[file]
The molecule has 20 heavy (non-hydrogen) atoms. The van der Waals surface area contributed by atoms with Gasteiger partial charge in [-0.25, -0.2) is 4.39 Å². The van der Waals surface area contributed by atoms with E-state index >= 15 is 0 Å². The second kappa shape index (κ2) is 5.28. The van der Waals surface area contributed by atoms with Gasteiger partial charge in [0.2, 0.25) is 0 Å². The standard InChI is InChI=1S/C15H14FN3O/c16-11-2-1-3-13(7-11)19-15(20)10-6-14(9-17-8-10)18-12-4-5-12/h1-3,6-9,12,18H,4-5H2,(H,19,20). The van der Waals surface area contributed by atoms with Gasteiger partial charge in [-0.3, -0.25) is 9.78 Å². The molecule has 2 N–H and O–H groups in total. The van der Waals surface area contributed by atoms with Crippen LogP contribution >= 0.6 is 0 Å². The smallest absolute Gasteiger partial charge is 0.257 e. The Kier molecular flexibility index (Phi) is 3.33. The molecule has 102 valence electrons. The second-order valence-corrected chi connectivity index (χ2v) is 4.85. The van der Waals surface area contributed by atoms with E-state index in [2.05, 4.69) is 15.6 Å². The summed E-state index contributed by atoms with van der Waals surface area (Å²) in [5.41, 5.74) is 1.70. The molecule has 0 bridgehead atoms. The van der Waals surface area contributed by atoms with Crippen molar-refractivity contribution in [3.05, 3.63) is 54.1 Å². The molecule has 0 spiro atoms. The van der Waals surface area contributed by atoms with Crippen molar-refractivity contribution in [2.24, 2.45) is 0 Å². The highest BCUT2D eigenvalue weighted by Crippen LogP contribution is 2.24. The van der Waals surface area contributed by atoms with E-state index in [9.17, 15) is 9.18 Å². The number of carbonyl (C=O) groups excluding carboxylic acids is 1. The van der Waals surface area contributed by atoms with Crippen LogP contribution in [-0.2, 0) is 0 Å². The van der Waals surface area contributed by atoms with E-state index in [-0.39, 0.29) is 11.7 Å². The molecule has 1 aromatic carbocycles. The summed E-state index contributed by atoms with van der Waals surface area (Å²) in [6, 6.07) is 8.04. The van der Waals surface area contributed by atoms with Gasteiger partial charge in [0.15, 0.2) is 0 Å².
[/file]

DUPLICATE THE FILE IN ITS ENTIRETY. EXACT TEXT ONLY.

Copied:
The molecule has 20 heavy (non-hydrogen) atoms. The van der Waals surface area contributed by atoms with Gasteiger partial charge in [-0.25, -0.2) is 4.39 Å². The van der Waals surface area contributed by atoms with E-state index >= 15 is 0 Å². The second kappa shape index (κ2) is 5.28. The van der Waals surface area contributed by atoms with Gasteiger partial charge in [0.2, 0.25) is 0 Å². The standard InChI is InChI=1S/C15H14FN3O/c16-11-2-1-3-13(7-11)19-15(20)10-6-14(9-17-8-10)18-12-4-5-12/h1-3,6-9,12,18H,4-5H2,(H,19,20). The van der Waals surface area contributed by atoms with Gasteiger partial charge in [-0.3, -0.25) is 9.78 Å². The molecule has 2 N–H and O–H groups in total. The van der Waals surface area contributed by atoms with Crippen LogP contribution >= 0.6 is 0 Å². The smallest absolute Gasteiger partial charge is 0.257 e. The Kier molecular flexibility index (Phi) is 3.33. The molecule has 102 valence electrons. The second-order valence-corrected chi connectivity index (χ2v) is 4.85. The van der Waals surface area contributed by atoms with E-state index in [2.05, 4.69) is 15.6 Å². The summed E-state index contributed by atoms with van der Waals surface area (Å²) in [5.41, 5.74) is 1.70. The molecule has 0 bridgehead atoms. The van der Waals surface area contributed by atoms with Crippen molar-refractivity contribution in [3.05, 3.63) is 54.1 Å². The molecule has 0 spiro atoms. The van der Waals surface area contributed by atoms with Crippen molar-refractivity contribution in [2.24, 2.45) is 0 Å². The highest BCUT2D eigenvalue weighted by Crippen LogP contribution is 2.24. The van der Waals surface area contributed by atoms with E-state index in [9.17, 15) is 9.18 Å². The number of carbonyl (C=O) groups excluding carboxylic acids is 1. The van der Waals surface area contributed by atoms with Crippen LogP contribution in [-0.2, 0) is 0 Å². The van der Waals surface area contributed by atoms with E-state index in [-0.39, 0.29) is 11.7 Å². The molecule has 1 aromatic carbocycles. The summed E-state index contributed by atoms with van der Waals surface area (Å²) in [6, 6.07) is 8.04. The van der Waals surface area contributed by atoms with Gasteiger partial charge in [0.15, 0.2) is 0 Å².